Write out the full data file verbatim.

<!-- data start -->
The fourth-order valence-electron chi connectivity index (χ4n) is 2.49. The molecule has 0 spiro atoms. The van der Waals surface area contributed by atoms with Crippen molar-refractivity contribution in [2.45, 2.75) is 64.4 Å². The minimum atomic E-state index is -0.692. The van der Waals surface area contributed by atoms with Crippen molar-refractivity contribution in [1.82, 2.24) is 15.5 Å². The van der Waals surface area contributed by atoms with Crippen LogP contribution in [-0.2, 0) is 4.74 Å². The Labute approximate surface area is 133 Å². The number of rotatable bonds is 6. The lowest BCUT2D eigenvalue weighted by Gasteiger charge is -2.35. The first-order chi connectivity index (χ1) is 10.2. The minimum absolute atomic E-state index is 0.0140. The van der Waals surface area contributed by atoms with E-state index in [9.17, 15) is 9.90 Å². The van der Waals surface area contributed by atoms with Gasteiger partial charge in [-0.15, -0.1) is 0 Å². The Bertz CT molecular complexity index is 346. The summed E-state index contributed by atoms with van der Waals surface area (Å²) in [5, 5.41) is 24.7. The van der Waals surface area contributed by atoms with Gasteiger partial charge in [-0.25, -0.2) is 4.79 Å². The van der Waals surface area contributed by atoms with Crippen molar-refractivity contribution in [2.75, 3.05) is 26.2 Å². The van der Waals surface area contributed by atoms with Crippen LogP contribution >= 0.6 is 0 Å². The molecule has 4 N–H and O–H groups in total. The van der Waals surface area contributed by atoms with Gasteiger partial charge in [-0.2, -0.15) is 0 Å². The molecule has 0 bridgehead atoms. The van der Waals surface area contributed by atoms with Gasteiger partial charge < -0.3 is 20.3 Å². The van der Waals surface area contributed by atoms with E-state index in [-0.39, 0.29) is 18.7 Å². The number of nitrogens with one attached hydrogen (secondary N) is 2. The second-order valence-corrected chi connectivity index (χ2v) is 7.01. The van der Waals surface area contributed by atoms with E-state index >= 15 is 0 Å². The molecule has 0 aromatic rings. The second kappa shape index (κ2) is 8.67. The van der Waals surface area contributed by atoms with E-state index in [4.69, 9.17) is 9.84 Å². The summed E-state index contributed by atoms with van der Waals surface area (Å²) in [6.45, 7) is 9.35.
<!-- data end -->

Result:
The fourth-order valence-electron chi connectivity index (χ4n) is 2.49. The molecule has 0 spiro atoms. The van der Waals surface area contributed by atoms with Crippen molar-refractivity contribution in [2.45, 2.75) is 64.4 Å². The minimum atomic E-state index is -0.692. The van der Waals surface area contributed by atoms with Crippen molar-refractivity contribution in [1.82, 2.24) is 15.5 Å². The van der Waals surface area contributed by atoms with Crippen LogP contribution in [-0.2, 0) is 4.74 Å². The Labute approximate surface area is 133 Å². The number of rotatable bonds is 6. The lowest BCUT2D eigenvalue weighted by Gasteiger charge is -2.35. The first-order chi connectivity index (χ1) is 10.2. The minimum absolute atomic E-state index is 0.0140. The van der Waals surface area contributed by atoms with E-state index in [9.17, 15) is 9.90 Å². The van der Waals surface area contributed by atoms with Gasteiger partial charge in [-0.15, -0.1) is 0 Å². The Bertz CT molecular complexity index is 346. The summed E-state index contributed by atoms with van der Waals surface area (Å²) in [5, 5.41) is 24.7. The van der Waals surface area contributed by atoms with Gasteiger partial charge in [-0.25, -0.2) is 4.79 Å². The van der Waals surface area contributed by atoms with Crippen molar-refractivity contribution in [2.75, 3.05) is 26.2 Å². The van der Waals surface area contributed by atoms with Crippen LogP contribution >= 0.6 is 0 Å². The molecule has 4 N–H and O–H groups in total. The van der Waals surface area contributed by atoms with Gasteiger partial charge in [-0.2, -0.15) is 0 Å². The molecule has 0 bridgehead atoms. The van der Waals surface area contributed by atoms with Gasteiger partial charge < -0.3 is 20.3 Å². The van der Waals surface area contributed by atoms with E-state index in [-0.39, 0.29) is 18.7 Å². The number of nitrogens with one attached hydrogen (secondary N) is 2. The second-order valence-corrected chi connectivity index (χ2v) is 7.01. The van der Waals surface area contributed by atoms with E-state index >= 15 is 0 Å². The molecule has 0 aromatic rings. The second kappa shape index (κ2) is 8.67. The van der Waals surface area contributed by atoms with E-state index in [4.69, 9.17) is 9.84 Å². The summed E-state index contributed by atoms with van der Waals surface area (Å²) in [6.45, 7) is 9.35.